Pinto Beansgreenspun.com : LUSENET : TimeBomb 2000 (Y2000) : One Thread
Has anyone been able to make the pinto beans edible? You know there won't be "hamhocks" and such out there.
I've one edible recipe, a mock chili, from a cafe.
I tried to make refried beans and it was an unedible bland paste that was ghastly tasting.
-- Paula (email@example.com), November 19, 1999
Yes, Paula, we have been sucessfull for years at making pinto beans edible, but not over 2 or 3 times per day.
-- Got Chili Powder?
-- Greybear (firstname.lastname@example.org), November 19, 1999.
Paula: Wash beans thoroughly. Place beans in stock pot and cover with water (about 2 inches of water). Place lid on pot. Bring to a boil and boil for 5 minutes. Turn heat off, place lid ajar on pot for steam to escape. Let beans sit for 4-5 hours. DO NOT drain water from beans. Add 2 bay leaves, pepper, 1/4 cup dried minced onions (or fresh if you have them), and bring to boil and simmer 45 minutes. Add 1 can of stewed tomatoes (mexican, or italian), and 1 envelope of taco seasoning. Simmer for 30 more minutes. One small bag of beans will feed at least 6 people. You can add more water if beans look like they are going dry. You can also add 1/2 teaspoon of liquid smoke if you like the hamhock flavor. If you have left overs, you can mash them and make refried beans and serve with corn chips. Learn to make flour tortillas.
-- bardou (email@example.com), November 19, 1999.
Use bullion, even a little sugar in the beans. Also I always put in a can of Coke for dark beans and a can of Seven-up or Sprite for light beans. After cooking the beans you could add syrup/bar-b-que sauce and make bake beans. The secret to great beans is not to add the salt until the beans are tender. You must use seasoning for beans or you will have a bowl full of blah. Try adding a can of tomatoes, onions, or even a can of Rol-Tel to your beans until you hit on a combination that suits your taste.
-- Carol (firstname.lastname@example.org), November 19, 1999.
Needs garlic! Everything but ice cream and watermelon needs garlic.
We don't need no stinkin firearms, our breath will do.
-- LM (email@example.com), November 19, 1999.
I saw your other thread. You need to stock up on some sauces & syrups ya know. Doesn't have to be expensive, but it sure makes a difference. Hot sauce, Soy sauce, pancake syrup. I know there are Smart & Final stores down there, they have large jars of ham base for soup stocks - as well as chicken, beef, and a good one by Knorr with a chicken tomato base. Lots of Mexican food sections in the larger markets are stocking these now too.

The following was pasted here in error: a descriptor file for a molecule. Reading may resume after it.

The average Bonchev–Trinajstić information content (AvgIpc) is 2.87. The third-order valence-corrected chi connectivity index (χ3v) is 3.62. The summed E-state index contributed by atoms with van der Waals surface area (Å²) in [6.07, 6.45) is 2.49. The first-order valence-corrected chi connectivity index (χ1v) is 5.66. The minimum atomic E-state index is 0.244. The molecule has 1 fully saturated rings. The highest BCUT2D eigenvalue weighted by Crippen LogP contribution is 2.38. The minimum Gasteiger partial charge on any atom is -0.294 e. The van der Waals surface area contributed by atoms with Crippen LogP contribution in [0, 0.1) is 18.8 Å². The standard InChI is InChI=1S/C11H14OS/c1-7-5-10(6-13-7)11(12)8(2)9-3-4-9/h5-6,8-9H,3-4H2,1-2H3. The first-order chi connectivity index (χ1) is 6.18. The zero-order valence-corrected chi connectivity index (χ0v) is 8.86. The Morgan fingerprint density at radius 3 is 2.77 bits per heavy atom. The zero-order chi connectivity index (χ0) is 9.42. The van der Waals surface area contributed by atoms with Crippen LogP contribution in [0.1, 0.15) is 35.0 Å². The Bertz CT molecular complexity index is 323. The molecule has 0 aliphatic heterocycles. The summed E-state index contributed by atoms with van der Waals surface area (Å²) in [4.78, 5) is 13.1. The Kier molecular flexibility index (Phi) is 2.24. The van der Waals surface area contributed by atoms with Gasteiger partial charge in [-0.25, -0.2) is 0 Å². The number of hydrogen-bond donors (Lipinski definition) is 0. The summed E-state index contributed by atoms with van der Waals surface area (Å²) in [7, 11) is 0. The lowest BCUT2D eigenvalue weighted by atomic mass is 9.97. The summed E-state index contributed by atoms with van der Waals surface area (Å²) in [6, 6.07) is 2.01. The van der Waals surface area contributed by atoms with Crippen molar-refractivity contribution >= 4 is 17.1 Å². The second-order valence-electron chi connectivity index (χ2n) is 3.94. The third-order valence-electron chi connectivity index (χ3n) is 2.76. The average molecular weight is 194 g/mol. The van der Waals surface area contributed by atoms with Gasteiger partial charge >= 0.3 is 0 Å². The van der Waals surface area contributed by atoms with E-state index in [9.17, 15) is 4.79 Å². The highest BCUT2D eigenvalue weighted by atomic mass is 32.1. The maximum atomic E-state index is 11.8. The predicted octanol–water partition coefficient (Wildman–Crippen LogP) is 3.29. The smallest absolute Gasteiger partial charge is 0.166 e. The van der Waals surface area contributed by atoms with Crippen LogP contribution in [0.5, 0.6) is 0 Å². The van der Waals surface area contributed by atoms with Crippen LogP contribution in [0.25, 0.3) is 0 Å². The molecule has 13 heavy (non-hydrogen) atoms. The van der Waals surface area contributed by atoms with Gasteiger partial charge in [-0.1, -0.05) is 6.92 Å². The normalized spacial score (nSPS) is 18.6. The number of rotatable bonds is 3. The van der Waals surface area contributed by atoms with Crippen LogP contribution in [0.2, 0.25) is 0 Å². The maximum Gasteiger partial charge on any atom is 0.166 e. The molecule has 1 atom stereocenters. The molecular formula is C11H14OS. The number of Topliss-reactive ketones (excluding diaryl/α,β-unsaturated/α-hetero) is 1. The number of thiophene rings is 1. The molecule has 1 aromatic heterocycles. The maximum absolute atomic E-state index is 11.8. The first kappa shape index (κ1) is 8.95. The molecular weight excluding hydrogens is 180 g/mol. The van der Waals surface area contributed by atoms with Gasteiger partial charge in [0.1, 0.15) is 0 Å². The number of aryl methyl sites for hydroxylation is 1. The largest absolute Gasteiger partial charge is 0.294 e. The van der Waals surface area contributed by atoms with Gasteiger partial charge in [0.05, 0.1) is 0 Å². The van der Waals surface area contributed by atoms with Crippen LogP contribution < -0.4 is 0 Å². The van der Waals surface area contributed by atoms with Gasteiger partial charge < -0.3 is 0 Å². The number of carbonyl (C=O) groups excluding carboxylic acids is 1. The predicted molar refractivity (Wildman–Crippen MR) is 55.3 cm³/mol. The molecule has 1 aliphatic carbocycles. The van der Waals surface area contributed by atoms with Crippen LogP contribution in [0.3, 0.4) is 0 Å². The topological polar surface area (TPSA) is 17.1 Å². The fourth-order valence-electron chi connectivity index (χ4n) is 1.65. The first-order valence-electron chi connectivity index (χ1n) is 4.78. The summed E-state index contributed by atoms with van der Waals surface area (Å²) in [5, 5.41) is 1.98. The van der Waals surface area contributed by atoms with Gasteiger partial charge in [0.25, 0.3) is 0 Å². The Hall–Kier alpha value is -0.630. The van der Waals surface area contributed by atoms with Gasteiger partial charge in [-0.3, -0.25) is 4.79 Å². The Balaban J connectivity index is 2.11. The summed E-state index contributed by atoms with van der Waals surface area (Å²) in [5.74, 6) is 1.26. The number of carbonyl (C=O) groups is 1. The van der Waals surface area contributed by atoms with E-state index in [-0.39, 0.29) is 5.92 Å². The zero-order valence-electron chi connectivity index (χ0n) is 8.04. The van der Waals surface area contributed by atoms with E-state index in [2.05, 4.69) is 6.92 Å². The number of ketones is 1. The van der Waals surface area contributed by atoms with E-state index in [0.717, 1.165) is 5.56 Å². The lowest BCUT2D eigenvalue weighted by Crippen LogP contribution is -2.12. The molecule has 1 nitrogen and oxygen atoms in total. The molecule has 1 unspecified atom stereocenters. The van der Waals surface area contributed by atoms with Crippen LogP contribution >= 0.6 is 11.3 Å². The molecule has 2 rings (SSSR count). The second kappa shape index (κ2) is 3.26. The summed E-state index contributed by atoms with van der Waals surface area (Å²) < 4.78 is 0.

I like black beans better, but they're a little more expensive. Lentils are great & take less cooking time, you can throw some in with your white rice & they're done at the same time. You can sprout them for variety.
Thanksgiving time is when baking goods and spices traditionally go on sale. Get some bay leaves from the ethnic food section, sometimes the spices are cheaper there. Check out some cook books from the library. Hang in there.
-- flora (***@__._), November 19, 1999.
Damn LM!!! I forgot the garlic!!! Yes, garlic, garlic, garlic! Thanks LM, now the recipe is complete. (You can add a small can of jalapenos too).
-- bardou (firstname.lastname@example.org), November 20, 1999.
Down here in deep west Texas.Pinto beans were the lifeblood of my family when I was growing up. And they are simple to make. First pour a bit of the beans out on a newpaper and check them for rocks,dirt etc in them then put those beans in a colleander Then pour out another bit of beans to check for rocks. Do this untill you have the amount of beans you wish to cook. Run water through the beans throughly washing them with your hand.
Next, you can either put water in the pot of beans and begin to cook them (slowly). Or you can let them sit over night. I get an excellent pot of beans either way.
do not put salt into the beans while they are cooking, it will make them tough.
Now as to seasoning you can use, there is reallyno end of them. First one that comes to mind can be found in the spice sction of your store...it is called aptly enough "Pinto bean seasoning ( I recommend it).
For meat flavoring salt pork (cut in tiny slices), ham hocks. Or, if you are preparing for when TSHTF...Go to the dollar general store and buy about 10.00 worth of TVP Bacon Bits. Combine this with a couple of ham bullion cubes it works great.
The onions, this is the place to use the dried onions. Garlic, either powdered, of the fresh is good also. add some tomato sauce to it if you want to use chli powder. To make chili con carne (Chili with beans) add a cup of the dried hamburger rocks to the pot as the beans are cooking >